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Internet Ethnography:  Online and Offline

Liav Sade-Beck

Liav Sade-Beck, PhD student, The Department of Behavioral Sciences, Ben-Gurion University of the Negev, Beer-Sheva, Israel

Abstract: This article proposes a new methodology for qualitative research on the Internet, based on the integration of qualitative data-gathering methodologies both online and offline. This combination enables the creation of rich ethnography or, as Geertz (1973) has called it, “thick description,” not limited to the Internet alone. The importance of this article lies in its contribution to a better understanding of the research potential of the Internet and its implementation in qualitative research methodologies.

Keywords: methodology, virtual, data collection, qualitative

Citation information:
Sade-Beck, L. (2004). Internet ethnography: Online and offline. International Journal of Qualitative Methods, 3(2). Article 4. Retrieved [INSERT DATE] from pdf/sadebeck.pdf

Acknowledgment: The author would like to thank the Hubert Burda Center for Innovative Communications and the Bereavement Fund for funding this research.

The growing number of Internet-based studies, along with constant developments in computer-mediated communication, offer anthropologists a new and fascinating field for social research, while simultaneously presenting a long line of methodological difficulties. These problems involve the question of whether the traditional practice of anthropology can cope with the redefinition of the research field and the expanded possibilities of conducting qualitative research.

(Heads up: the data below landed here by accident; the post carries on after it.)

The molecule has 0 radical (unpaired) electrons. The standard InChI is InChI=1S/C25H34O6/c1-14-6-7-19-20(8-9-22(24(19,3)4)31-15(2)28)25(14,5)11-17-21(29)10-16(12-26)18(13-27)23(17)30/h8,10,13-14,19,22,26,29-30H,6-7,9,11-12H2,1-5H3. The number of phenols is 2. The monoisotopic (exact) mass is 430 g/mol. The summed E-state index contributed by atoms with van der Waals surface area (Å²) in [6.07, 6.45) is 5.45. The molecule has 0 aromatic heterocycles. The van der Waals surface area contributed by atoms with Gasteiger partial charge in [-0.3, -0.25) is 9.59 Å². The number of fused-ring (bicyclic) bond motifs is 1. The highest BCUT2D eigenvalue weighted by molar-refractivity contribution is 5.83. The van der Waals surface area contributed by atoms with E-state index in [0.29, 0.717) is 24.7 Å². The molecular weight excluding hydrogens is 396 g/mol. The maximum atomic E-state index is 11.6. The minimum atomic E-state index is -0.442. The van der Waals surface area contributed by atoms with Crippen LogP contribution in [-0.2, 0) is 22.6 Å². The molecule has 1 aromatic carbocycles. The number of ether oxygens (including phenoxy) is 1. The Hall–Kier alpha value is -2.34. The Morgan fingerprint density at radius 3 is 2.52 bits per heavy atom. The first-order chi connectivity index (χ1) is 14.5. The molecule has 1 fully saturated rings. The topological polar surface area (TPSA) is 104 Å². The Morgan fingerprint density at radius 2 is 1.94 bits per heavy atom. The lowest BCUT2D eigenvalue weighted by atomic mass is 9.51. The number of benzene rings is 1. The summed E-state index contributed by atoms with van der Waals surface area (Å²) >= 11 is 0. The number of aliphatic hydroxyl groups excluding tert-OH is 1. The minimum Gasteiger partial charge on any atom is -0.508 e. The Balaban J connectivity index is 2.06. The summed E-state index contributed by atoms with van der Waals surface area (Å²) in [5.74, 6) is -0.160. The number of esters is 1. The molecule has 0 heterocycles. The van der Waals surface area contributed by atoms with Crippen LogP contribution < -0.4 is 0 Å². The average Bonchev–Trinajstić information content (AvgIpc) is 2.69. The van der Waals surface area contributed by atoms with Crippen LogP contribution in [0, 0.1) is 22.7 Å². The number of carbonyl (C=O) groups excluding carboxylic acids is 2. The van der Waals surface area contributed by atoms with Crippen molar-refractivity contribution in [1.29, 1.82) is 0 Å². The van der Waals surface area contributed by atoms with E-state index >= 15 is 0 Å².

The present article describes the methodological issues resulting from Internet-based qualitative research, and suggests a new path that can assist anthropologists in coping with the problematic aspects of such research.  This path is based on  integration of  three complementary qualitative research methodologies of data-gathering: online observations, interviews, and content analysis of supplementary materials.

The description of the methodology is based on a study that I conducted about Israeli support communities on the Internet involved in loss and bereavement. The study examines the question: What are the characteristic traits of expression of very painful and difficult emotions of bereavement over the Internet in the Israeli context? Because the Internet is a new medium, with many social implications that I will examine here, I feel it is best to begin with a brief description of the Internet and how it affects society.

The Internet and its social implications

In contrast to other media, the Internet integrates personal and mass media. It has, in fact, created a new mode of human communication, enabling participants to take part in two-way mass communication. Users of the World Wide Web are no longer passive audiences of data consumers, as in media such as television and radio, but are active participants controlling the content of the information. They shape the quality of the data and respond to them.